The Massachusetts town of Athol is currently negotiating an agreement that would allow them to convert a vacant mill into a marijuana company that would bring in over 500 new jobs to the town. During an October 17th meeting, there was a 4-1 vote in favor of building the cultivation, manufacturing and extraction facility. This vote has already allowed for several companies to look into starting operations there. Do you believe that they will be successful in their efforts to re-use the mill for marijuana-related businesses?
ATHOL – The town is negotiating an agreement for marijuana growing at a sprawling mill that has been mostly vacant for decades, and it could bring 500 jobs to town.
Town Manager Shaun A. Suhoski said recently he is working on the host community agreement after a vote of non-opposition by selectmen last month for a medical marijuana indoor cultivation facility at 134 Chestnut Hill Ave., the former Union Twist Drill Co. mill. The building is owned by Bill Purple, 93, president of the L.P. Athol Corp., which purchased the building in 1986.
Mr. Purple has been redeveloping the 365,000-square-foot building for mixed use for years; it has several small commercial tenants.
During an Oct. 17 meeting, selectmen voted 4-1 for the letter of non-opposition to the cultivation, manufacturing and extraction facility. The move opened the doors for nonprofit Herbology Group Inc., which holds the provisional license, and developer Sea Hunter Therapeutics to move to the next step.
Frank A. Perullo, spokesman for Herbology, said the companies were attracted to the building in Athol because it is zoned appropriately and the town has set parcels of land for indoor cultivation.
“Once we find a site that is zoned appropriately that meets state buffer requirements, like (away from) common areas where children congregate and the requirement of the town buffer, we are interested,” Mr. Perullo said. “This site is perfect. It is secure, surrounded by a river and railroad, and there is only one entrance. Athol is the only property right now in our sights. We love the property. It is the way to go.”
Additionally, the town was receptive during initial discussions, he said.
The developer is investing millions of dollars in the site, he said, and renovations will be done in phases, starting with 100,000 square feet and eventually taking up the entire complex and potentially adding more structures.
If all goes smoothly, the facility could open by the second fiscal quarter of next year, he said, initially hiring 200 full-time people for “good paying jobs” of $15-plus an hour in a fast-growing industry that is projected to outpace manufacturing nationally by 2020 and soar to $25 billion in revenue.
The “clean-room technology” facility will potentially add another 300 jobs, he said, at all skill levels, from tending to the organically grown crop and computer-controlled fertigation systems and extracting processes, to corporate jobs managing the yields and finances.
Marijuana plants grown at the facility will be used in oils, tinctures and infused products, he said.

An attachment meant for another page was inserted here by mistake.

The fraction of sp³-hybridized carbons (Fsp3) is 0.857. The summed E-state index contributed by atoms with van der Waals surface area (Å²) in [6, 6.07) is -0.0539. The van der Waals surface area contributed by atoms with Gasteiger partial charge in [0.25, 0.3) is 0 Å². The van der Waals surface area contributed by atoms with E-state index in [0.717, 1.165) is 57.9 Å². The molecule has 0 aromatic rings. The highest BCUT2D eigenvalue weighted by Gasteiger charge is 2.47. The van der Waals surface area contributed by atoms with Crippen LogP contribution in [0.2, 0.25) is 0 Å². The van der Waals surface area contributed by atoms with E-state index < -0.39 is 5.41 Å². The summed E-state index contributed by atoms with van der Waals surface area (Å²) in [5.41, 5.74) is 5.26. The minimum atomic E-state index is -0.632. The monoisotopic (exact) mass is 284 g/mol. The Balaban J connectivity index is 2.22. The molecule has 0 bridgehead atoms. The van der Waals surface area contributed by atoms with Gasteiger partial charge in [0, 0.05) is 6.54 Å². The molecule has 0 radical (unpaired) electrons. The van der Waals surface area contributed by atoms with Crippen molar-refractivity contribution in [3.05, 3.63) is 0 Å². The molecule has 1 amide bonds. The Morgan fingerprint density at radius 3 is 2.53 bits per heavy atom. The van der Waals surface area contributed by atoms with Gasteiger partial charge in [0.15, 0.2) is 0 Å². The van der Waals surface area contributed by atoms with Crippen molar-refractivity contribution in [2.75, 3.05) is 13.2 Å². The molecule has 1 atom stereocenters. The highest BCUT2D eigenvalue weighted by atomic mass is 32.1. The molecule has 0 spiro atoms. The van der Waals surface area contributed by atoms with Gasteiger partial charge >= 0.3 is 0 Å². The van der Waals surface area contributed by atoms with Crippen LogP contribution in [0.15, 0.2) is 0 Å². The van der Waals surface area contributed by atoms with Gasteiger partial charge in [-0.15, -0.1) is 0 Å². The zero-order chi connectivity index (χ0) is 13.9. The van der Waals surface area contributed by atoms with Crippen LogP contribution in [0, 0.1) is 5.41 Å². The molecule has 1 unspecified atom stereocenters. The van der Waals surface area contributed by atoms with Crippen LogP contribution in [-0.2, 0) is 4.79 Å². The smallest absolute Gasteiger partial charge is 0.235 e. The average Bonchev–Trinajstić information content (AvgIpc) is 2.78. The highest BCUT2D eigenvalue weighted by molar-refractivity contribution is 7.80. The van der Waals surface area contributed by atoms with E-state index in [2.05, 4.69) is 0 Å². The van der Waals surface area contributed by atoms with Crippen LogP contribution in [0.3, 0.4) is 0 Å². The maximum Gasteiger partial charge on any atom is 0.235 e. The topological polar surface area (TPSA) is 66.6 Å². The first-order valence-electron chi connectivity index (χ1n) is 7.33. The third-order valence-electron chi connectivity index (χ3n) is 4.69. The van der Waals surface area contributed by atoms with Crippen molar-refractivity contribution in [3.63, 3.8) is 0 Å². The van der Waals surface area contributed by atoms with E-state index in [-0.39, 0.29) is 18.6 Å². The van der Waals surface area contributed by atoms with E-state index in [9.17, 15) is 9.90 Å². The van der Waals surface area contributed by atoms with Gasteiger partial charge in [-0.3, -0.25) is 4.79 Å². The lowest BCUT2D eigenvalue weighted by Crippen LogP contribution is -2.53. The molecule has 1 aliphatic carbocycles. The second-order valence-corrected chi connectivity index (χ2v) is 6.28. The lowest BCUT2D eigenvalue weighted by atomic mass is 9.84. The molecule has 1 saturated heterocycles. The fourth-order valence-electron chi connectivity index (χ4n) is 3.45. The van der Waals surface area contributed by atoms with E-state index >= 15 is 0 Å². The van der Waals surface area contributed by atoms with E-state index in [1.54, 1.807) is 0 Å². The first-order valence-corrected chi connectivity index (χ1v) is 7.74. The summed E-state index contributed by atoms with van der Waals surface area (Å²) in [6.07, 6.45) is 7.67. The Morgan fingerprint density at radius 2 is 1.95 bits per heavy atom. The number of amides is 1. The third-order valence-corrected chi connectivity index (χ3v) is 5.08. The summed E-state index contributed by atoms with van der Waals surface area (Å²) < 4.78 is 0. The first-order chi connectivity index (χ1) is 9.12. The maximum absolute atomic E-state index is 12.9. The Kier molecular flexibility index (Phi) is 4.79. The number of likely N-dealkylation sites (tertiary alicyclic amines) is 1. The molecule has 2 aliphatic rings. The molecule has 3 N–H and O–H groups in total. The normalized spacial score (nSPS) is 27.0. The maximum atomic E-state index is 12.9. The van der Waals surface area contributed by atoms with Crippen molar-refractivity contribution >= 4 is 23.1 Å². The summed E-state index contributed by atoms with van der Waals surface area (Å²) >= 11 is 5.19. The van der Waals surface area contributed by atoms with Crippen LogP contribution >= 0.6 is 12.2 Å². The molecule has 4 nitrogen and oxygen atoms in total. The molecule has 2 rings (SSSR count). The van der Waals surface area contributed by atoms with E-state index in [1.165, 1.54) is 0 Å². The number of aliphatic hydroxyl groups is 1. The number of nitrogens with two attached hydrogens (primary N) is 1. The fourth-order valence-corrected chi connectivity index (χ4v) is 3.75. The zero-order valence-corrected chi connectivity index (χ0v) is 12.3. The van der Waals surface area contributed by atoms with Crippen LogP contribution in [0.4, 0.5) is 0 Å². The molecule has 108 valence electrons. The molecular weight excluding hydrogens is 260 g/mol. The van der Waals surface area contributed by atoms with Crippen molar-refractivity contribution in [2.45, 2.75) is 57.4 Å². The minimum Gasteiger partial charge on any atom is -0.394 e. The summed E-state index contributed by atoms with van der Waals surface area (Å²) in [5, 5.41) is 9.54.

“The next step is to finalize the real estate transaction and work with the town on our special permit,” Mr. Perullo said. “We are also in the process of creating an agreement with the town for a lasting and long-term relationship with the town for town resources we need to help our business grow and to make sure we take care of the town.”
He said he anticipates that agreement will be complete in the coming “weeks or days.”
The facility would be Athol’s second largest employer. Tool-maker L.S. Starrett Co. is the largest.
Mr. Suhoski said once the state Department of Public Health grants the license, the proposal will go before the Zoning Board for a special permit.
However, Selectman Rebecca Bialecki, the only board member who voted against the letter of non-opposition, said she is not a supporter of recreational marijuana. She said although it is a legalized industry in Massachusetts, she has many concerns about drug use and abuse in Athol.
“It is a drug, legal or not, and any substance which can alter someone’s mood or impair judgement can be problematic,” Ms. Bialecki said. “We are struggling with an addiction epidemic in our state. I don’t see this as an industry that is one to build our future on.”
Lee Chauvette, chairman of the Board of Selectmen, said he is committed to moving the project forward in the best interest of our community.
“I believe it is a great reuse of the mill facility,” Mr. Chauvette said. “The area needs employment opportunities. Hundreds of jobs could be housed at the proposed facility. I have researched the various people involved in the proposal and Sea Hunter Therapeutics appears to be well-funded and able to take on the project. Herbology Group Inc. has been issued a provisional certificate for another project in Chester, Mass.”
Cindy Hartwell, Mr. Purple’s daughter, and her husband Chuck Hartwell, business development director for L.P. Athol Corp., said they are excited about the possibility.
“It’s exciting if it happens, but we’re very far away from it happening,” Ms. Hartwell said. “We want it to happen and want jobs to come to town.”
Mr. Hartwell said the developer approached them about three weeks ago and toured the building before the selectmen’s meeting Oct. 17. The couple said “nothing has happened” the last few weeks.
“We didn’t want to go public,” Ms. Hartwell said. “There are so many more steps, and we have tenants we don’t want to disrupt.”